March 25, 2007

Combining Graph Types

I got a call from my good friend Sandee Cohen (aka vectorbabe) late Friday and our conversation revolved around the topic of graphs in Illustrator. At one point, Sandee had mentioned that she was working with a client who often compared two sets of data using two different graph types -- the result looked as if you had overlayed one graph directly upon another. This can be done in Excel, but Sandee wondered if that could be done in Illustrator as well. My response was "Yes! Illustrator can do that..." and rather than describe to Sandee how it's done, I promised her I'd post it up here on my blog so that everyone else can benefit from it as well...

It's that time of year, and I'm deciding who to draft for my baseball fantasy team. So of course, I've got baseball stats on my mind. And I wondered if it might be interesting to compare the number of home runs a player hits over the course of many seasons to the number of strikeouts that players has had over the same period of time. It might be interesting to see if there's a trend (for example, as home runs go up, do strikeouts also go up, etc.).

So here are the steps I took to create a chart that compared this data -- using Illustrator's Graph tool.

1. I needed some data on a player, and I picked an easy target -- Barry Bonds. After all, he's been playing for 20 years, has plenty of home runs, and isn't known to strike out very often. It's amazing what you can find on the internet. With the help of Google, not ten seconds passed before I accessed the career stats for Barry -- and I quickly entered the information into an Excel spreadsheet. I should note that using Excel isn't necessary -- I could input data directly into Illustrator, but I added it to Excel for a variety of reasons. First, I'd like to use this data later and it would be nice to have the file handy. Second, most people get data sent to them in Excel format, so this tutorial would be more "complete" this way. And third, I wanted to point out something important about how you format data that will be used in Illustrator.

I wanted to list all the years Barry has been playing, which runs from 1986 through 2006. But Illustrator looks at the numbers 1986, 1987, etc. as actual data numbers, not years. If you want a number to be perceived as a value in Illustrator (and not a data point), you must enclose that number in quotation marks, as you can see below.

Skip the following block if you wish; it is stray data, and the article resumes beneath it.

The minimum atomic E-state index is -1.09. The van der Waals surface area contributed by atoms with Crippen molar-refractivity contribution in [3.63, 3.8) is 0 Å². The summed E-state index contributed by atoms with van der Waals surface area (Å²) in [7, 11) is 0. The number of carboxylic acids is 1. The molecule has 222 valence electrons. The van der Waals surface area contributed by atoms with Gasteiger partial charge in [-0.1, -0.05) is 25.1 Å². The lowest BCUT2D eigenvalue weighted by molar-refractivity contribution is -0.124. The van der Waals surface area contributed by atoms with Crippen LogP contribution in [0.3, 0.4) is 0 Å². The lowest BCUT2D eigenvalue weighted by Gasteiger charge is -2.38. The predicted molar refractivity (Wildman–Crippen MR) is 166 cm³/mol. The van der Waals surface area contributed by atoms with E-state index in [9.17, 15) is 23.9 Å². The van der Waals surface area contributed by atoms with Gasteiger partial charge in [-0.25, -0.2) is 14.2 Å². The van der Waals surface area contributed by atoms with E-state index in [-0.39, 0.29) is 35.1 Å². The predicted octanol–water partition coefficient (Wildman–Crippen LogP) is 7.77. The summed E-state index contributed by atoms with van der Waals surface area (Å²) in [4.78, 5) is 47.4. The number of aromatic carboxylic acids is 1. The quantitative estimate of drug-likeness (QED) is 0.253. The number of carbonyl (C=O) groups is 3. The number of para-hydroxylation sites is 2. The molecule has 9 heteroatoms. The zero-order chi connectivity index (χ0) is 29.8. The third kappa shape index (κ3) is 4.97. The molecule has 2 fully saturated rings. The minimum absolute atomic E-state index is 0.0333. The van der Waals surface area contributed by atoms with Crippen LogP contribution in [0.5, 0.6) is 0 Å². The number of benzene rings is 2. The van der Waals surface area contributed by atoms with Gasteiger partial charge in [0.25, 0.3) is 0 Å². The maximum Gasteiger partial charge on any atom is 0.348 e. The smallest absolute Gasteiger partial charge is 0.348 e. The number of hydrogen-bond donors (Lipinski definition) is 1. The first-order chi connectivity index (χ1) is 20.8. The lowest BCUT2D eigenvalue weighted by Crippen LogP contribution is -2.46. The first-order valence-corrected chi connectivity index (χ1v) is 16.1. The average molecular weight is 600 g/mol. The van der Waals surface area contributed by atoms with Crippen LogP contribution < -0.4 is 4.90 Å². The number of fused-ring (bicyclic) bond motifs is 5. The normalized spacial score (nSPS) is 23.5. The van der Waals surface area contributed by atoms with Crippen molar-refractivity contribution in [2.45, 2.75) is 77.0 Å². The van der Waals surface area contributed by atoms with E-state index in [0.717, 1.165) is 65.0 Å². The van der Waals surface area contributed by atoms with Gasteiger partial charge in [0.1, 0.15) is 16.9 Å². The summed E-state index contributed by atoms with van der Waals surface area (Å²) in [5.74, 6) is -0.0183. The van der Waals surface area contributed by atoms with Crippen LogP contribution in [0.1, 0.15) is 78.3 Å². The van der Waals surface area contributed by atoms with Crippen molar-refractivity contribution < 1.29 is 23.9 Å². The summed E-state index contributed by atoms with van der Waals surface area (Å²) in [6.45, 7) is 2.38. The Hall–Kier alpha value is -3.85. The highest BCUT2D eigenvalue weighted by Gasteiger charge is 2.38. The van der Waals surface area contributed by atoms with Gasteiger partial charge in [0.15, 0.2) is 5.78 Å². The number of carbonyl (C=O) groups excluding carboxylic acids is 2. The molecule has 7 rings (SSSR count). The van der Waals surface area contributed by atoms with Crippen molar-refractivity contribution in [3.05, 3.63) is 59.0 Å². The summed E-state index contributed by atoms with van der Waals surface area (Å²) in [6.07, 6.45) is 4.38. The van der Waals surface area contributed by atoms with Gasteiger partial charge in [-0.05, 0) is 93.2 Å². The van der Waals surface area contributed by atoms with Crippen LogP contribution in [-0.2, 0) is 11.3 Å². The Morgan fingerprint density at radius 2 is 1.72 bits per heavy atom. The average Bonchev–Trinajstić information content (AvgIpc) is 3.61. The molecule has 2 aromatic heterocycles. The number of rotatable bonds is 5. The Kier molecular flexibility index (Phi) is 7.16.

2. I copied the data from Excel and then switched to Illustrator, and created a new document.

3. I selected the Column Graph tool and dragged out a wide rectangle. This action defined the area for the graph and brought up the Graph Data window. I then chose Edit > Paste to bring the data from Excel into my graph's data window, which looked like this:

Again, it's important to emphasize that I had to place quotation marks around the years, or Illustrator would have charted those numbers as data points.

4. I applied the data to my graph by clicking on the checkmark icon in the Graph Data window (upper right corner). I then closed the Graph Data window. My resulting graph appeared as so:

I know, the graph doesn't look very charming, and because there are so many years, the labels across the bottom of the graph are all overlapping each other. Don't worry -- we'll make everything look fabulous soon enough. Which by the way, is one of the reasons why it's NEVER a good idea to have a client sit with you while you work (I can just hear them saying "but I don't WANT the chart to be colored gray...").

5. OK, so the first order of business is to use a different type of chart to show the different sets of data. I like the column format for the number of strikeouts, but it would be totally cool if I could display the home runs as a line graph, so it would be easier to track them. Using the Group Selection tool, I clicked TWICE on the rectangle next to the word Home Runs in the LEGEND of the chart.

6. At this point, all of the values for the Home Runs in my chart are selected. I then double-clicked on the Graph tool in the Tools palette (toolbar, toolbox, whatever you call it). This action brings up the Graph Type dialog box.

7. Since I wanted to display the Home Runs as a line, I selected the Line option in the Graph Type dialog, and clicked OK. The chart now updated to display the Home Runs as a line graph, while keeping the Strikouts as a column graph. The result looked like this:

8. Now that the data and the graph types were complete, I was able to make the graph look "pretty". I used colors to differentiate the years that Barry was on the Pirates (yellow bars) and on the Giants (orange bars), I adjusted the type to look nice, changed the color of the line, and added a drop shadow to the line as well. The final graph looked like this: